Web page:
Elton John Recalls Being Hit With A Hot Dog In Passionate Case For UK Musicians


Elton John makes a valid point in the fight for UK artists to tour around Europe, visa free. In his article in the Guardian, John recalls the time he had a hot dog thrown at him while on stage, to explain why it was important to help younger artists break through.

It was reported last month that the British Government rejected a deal which would enable musicians and artists to travel around Europe visa free for up to 90 days, with many artists voicing their disapproval. Reports claim the reason Britain rejected this is because they did not want to offer the same deal to EU artists. However, Elton feels it is “absolutely vital” for new artists to tour Europe.

“Getting your music across to crowds from a different culture to your own, who don’t necessarily speak the same language as you, just makes you a better musician,” explained the experienced Elton. “As I discovered in the 60s, you can spend months in a rehearsal room painstakingly perfecting your craft and you won’t learn as much about live performance as you do in half an hour trying to win over an unfamiliar audience. You have to have that visual contact with other human beings”.

Elton feels touring Europe allows bands to absorb different influences, understand different crowds and meet new musicians. Playing to a different crowd, outside their comfort zones, helps a band grow and John thinks this helps them “not only play better, [but] you [also] write better songs as a result”.

Elton recalls his experience of live shows

“In 1966, I went to Hamburg,” wrote Elton. “I was the keyboard player in Bluesology, and we had a residency at the Top Ten Club, where the Beatles had famously cut their teeth. It was a real baptism of fire. We played on the Reeperbahn, five hours a night in among the brothels and sex shows, to audiences who hadn’t come to see us. But it was still great: we played so much we didn’t have any choice but to improve as a band”.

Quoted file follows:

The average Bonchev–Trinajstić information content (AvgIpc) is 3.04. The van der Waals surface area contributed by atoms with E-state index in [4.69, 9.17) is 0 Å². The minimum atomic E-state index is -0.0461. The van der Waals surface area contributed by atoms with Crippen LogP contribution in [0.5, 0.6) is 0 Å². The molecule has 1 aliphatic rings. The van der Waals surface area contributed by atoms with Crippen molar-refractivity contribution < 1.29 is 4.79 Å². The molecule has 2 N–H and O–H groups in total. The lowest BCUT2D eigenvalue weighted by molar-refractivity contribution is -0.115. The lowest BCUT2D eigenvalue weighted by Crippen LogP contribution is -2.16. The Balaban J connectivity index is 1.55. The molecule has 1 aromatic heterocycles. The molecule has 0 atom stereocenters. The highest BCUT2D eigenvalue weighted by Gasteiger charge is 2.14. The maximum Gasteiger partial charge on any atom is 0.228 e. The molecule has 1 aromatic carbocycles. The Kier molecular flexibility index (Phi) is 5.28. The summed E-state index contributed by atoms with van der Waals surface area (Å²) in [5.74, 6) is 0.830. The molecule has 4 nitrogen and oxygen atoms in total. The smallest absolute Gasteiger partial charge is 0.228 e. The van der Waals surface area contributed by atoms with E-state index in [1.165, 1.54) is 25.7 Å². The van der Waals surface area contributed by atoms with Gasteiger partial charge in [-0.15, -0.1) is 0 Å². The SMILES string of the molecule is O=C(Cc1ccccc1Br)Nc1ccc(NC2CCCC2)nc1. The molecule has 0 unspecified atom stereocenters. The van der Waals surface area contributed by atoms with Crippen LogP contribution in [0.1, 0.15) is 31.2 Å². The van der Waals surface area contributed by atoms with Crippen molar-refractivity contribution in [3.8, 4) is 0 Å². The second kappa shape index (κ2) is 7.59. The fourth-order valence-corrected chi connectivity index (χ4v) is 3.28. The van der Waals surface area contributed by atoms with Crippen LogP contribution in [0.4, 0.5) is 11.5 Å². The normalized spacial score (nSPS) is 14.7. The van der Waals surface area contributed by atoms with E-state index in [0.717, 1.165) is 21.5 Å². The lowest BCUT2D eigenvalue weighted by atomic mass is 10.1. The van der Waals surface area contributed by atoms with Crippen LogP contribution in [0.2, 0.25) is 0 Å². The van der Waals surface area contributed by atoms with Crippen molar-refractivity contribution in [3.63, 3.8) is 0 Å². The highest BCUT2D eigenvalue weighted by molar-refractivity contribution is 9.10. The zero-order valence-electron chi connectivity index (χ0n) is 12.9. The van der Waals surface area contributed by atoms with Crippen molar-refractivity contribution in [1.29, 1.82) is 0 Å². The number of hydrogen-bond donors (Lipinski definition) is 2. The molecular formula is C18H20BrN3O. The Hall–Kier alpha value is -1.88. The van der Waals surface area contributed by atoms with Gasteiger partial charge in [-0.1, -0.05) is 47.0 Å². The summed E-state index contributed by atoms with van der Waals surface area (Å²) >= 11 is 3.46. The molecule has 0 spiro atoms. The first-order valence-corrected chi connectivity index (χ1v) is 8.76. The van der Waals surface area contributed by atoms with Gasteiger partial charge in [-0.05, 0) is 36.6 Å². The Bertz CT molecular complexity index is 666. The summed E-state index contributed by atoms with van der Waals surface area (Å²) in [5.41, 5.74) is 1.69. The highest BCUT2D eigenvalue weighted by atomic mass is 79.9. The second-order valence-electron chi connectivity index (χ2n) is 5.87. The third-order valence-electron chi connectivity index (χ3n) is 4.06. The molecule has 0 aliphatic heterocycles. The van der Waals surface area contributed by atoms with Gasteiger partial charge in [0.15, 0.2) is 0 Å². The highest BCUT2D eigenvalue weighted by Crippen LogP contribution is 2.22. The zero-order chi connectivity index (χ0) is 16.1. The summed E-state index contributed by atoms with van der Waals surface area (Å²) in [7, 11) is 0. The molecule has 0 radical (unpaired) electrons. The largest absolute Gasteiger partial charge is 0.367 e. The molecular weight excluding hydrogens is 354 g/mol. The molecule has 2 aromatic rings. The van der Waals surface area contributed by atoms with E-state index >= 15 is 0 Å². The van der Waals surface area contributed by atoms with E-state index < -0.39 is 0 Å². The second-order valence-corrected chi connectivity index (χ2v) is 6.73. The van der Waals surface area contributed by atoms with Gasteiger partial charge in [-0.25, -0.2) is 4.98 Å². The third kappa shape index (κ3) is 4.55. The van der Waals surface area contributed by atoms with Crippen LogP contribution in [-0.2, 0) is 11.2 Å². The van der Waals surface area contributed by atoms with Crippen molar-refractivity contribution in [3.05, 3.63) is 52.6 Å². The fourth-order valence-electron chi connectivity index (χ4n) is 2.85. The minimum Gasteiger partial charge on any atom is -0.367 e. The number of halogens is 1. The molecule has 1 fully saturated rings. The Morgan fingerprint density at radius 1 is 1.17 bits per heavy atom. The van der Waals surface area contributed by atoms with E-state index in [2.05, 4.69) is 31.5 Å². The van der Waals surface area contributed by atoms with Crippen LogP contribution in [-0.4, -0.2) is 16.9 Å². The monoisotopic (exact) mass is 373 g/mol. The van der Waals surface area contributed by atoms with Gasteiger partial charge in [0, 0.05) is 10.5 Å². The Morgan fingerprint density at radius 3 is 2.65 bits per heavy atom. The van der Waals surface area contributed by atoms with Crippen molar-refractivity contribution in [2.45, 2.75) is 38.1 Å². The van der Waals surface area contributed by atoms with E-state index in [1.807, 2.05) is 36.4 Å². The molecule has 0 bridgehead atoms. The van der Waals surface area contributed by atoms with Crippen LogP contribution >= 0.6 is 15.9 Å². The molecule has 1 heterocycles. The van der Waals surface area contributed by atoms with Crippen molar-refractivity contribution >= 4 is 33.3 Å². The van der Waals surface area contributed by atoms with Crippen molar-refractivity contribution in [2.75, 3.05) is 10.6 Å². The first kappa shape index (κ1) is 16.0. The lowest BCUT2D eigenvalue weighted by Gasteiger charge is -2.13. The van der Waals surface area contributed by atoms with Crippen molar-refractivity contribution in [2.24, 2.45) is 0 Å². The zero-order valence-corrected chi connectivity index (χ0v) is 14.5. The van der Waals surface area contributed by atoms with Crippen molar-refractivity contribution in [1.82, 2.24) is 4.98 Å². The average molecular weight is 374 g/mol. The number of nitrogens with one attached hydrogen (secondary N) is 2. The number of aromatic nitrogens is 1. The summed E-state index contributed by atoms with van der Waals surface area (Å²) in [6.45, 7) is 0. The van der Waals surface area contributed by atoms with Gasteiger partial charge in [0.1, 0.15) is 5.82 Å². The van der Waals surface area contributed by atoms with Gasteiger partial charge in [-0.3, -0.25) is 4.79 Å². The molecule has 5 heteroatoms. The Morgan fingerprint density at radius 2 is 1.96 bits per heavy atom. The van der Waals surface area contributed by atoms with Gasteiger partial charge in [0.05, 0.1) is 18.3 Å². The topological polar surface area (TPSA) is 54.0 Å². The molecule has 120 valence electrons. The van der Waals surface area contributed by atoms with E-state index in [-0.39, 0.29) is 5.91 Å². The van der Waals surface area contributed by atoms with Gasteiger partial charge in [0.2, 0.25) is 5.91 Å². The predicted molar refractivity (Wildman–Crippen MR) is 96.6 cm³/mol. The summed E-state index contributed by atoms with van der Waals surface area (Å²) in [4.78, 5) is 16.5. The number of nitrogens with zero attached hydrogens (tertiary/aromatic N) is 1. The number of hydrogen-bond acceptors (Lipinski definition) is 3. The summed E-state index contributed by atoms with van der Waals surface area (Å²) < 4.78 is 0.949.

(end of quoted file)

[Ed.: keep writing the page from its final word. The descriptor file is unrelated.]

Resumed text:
Elton was certainly outside his comfort zone when he was booked as the support act to Sergio Mendes in Paris. The Rocketman singer said one audience member was so aggrieved at having his evening of bossa nova interrupted by the strains Elton’s hit Your Song, that he threw his hotdog at him. “Clearly, the only way was up. I kept touring Europe and gradually built up an incredibly loyal audience”.

Elton feels that if he was a keyboard player or solo artist just starting out now, he would unlikely get the chance to go to Hamburg, “or indeed have hotdogs thrown at me in Paris”. UK artists now need visas to travel into Europe and John thinks this is an “administrative nightmare”.

He acknowledges that this does not affect him in the same way as young artists because his tours can absorb these costs, and has people working for him “who can sort out the admin”. However, it affects Elton’s passion for new music as he feels new bands will not get the same experience needed to completely find themselves.

“During the Covid-19 pandemic, we’ve seen many other ways of promoting music to a global audience,” writes Elton. “Artists have used social media and livestreams and have created pay-per-view online events. Some of these formats have been incredibly creative. But not one of them has come even remotely close to replicating the experience of going to a gig, and not one of them is going to have the kind of impact on an artist that touring does”.

Elton reiterates that this article is not about him but more about “ensuring that emerging artists have the space to nurture their own talent and broaden and build their audiences”. He feels we need a new generation of superstars and states this article is also about cult bands, performers, and artists who are “making stuff that is too experimental for mass appeal”.

“In fact, if you hate every note I’ve recorded, because your tastes are edgier, weirder and more exploratory – if you think that the Parisian hotdog thrower had a good point – you need to support musicians’ ability to tour,” Elton declared. “Because, if Brexit prevents many new musicians from touring, the only artists who are going to have any meaningful kind of live career are big, august, mainstream artists like me. And, trust me, I don’t want that any more than you do”.